Our tour of the war room is not complete, but no one spends just one day visiting the Hawaiian Islands. More to come on the InterChange tour of backroom Canada.


Thursday, January 21st, 2010

  “Then you better start swimmin’ Or you’ll sink like a stone. For the times they are a-changin’.”

Bob Dylan

Liberal leader Michael Ignatieff is live-blogging on his Facebook page this afternoon.  Judging by the silence from mainstream media, most journalists are not impressed.

And who can blame them? Another baby-boomer politician on Facebook is not exactly a stop-the-presses story.

But if reporters looked beyond the obvious, they might just see an event that could very well signal a sharp change in how we conduct our politics and engage as citizens. For anyone paying attention to the growing chatter in the social media environment, Michael Ignatieff’s live Facebook conversation is happening at a tipping point.

Two recent events in particular signal a change in the prevailing domestic winds: the creation of an anti-prorogation Facebook page and the social-media response to the Haitian disaster.

Today, all but the most hardened sceptics or partisans are admitting that there might be something to the outpouring of online anger and frustration channelled by the Facebook group Canadians Against Proroguing Parliament  (now over 200,000 strong).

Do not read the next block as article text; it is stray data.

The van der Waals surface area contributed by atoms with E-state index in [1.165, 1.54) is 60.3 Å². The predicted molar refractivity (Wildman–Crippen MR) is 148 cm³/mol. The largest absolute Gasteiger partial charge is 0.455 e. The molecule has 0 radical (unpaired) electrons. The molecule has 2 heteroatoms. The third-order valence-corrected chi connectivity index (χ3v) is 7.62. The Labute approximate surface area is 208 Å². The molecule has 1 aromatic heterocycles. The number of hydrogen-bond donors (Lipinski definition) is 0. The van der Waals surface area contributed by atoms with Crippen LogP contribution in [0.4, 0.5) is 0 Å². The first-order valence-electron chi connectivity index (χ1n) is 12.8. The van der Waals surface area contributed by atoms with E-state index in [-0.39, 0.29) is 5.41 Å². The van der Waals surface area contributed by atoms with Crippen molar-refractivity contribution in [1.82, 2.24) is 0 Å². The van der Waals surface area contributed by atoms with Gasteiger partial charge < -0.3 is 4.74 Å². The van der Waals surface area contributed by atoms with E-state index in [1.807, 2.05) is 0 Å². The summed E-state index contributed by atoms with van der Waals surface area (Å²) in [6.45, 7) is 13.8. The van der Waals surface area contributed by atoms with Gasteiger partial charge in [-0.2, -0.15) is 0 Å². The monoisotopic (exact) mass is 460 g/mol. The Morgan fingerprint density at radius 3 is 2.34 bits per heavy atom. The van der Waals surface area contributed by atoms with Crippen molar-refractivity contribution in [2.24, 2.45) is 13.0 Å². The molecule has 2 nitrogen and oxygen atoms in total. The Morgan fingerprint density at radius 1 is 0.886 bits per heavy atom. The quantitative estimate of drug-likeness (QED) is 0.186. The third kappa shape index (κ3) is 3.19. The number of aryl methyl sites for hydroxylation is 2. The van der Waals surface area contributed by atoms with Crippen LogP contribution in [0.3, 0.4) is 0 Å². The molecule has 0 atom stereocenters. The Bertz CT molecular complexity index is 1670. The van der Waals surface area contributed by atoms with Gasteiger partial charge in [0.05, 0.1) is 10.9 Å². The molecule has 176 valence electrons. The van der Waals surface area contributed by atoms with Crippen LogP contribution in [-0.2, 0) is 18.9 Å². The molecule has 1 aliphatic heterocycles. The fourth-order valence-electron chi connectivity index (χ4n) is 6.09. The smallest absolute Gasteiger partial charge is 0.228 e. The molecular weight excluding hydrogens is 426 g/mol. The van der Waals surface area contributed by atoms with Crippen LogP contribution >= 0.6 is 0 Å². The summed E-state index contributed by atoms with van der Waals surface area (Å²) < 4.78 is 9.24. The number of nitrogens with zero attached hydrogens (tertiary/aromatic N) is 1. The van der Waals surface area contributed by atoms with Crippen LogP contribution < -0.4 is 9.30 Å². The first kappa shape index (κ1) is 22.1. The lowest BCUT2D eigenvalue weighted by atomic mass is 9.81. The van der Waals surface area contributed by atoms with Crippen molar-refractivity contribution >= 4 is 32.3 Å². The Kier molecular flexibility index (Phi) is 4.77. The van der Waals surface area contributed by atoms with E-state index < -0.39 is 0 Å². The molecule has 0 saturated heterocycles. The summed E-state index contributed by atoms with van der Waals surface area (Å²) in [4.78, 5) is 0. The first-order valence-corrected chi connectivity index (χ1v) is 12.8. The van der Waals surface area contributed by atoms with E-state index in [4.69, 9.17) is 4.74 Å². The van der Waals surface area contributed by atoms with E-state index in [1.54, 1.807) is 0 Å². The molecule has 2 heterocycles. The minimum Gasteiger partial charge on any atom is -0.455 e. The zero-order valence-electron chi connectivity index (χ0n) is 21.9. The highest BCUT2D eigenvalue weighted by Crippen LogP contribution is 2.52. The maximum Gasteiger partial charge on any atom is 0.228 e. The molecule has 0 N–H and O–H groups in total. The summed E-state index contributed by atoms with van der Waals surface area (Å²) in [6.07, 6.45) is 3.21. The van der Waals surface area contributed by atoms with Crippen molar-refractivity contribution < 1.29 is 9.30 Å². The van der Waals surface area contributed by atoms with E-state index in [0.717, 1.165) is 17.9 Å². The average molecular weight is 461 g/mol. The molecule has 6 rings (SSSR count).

And look at how social media sites are being used to share information and engage Canadians in Haitian relief efforts. You’ll see a different, more synergistic expression of solidarity than at any other time in our history. While Facebook, MySpace and other social networking platforms were around at the time of Hurricane Katrina or the South East Asian tsunami, this time the response has a different feel. It is not only more pervasive and widespread, but more organic.  

How can we explain this?

There are probably two key factors at play. We may have achieved a degree of critical mass in Canada with respect to social networking participation across demographics; and social media sites create both a platform for sharing information quickly within social networks and a place where subtle peer pressure is applied.

Today, Michael Ignatieff takes his first go at live blogging. In doing so he becomes the first federal party leader to use social media to engage directly and in real time with Canadians.  More importantly, taking a page from president Obama’s playbook, he taps into a powerful tool for citizen engagement that until today, had been largely neglected in  our country.

If the Liberal party extends aggressive online engagement to its spring policy conference, it could be riding a wave that changes the way the game is played; not only for the party, but for Canadian politics.


Wednesday, September 23rd, 2009

A story in this week’s Hill Times suggested that the federal Conservatives are better positioned to take advantage of social media in the upcoming election campaign than their Liberal rivals.

What of this?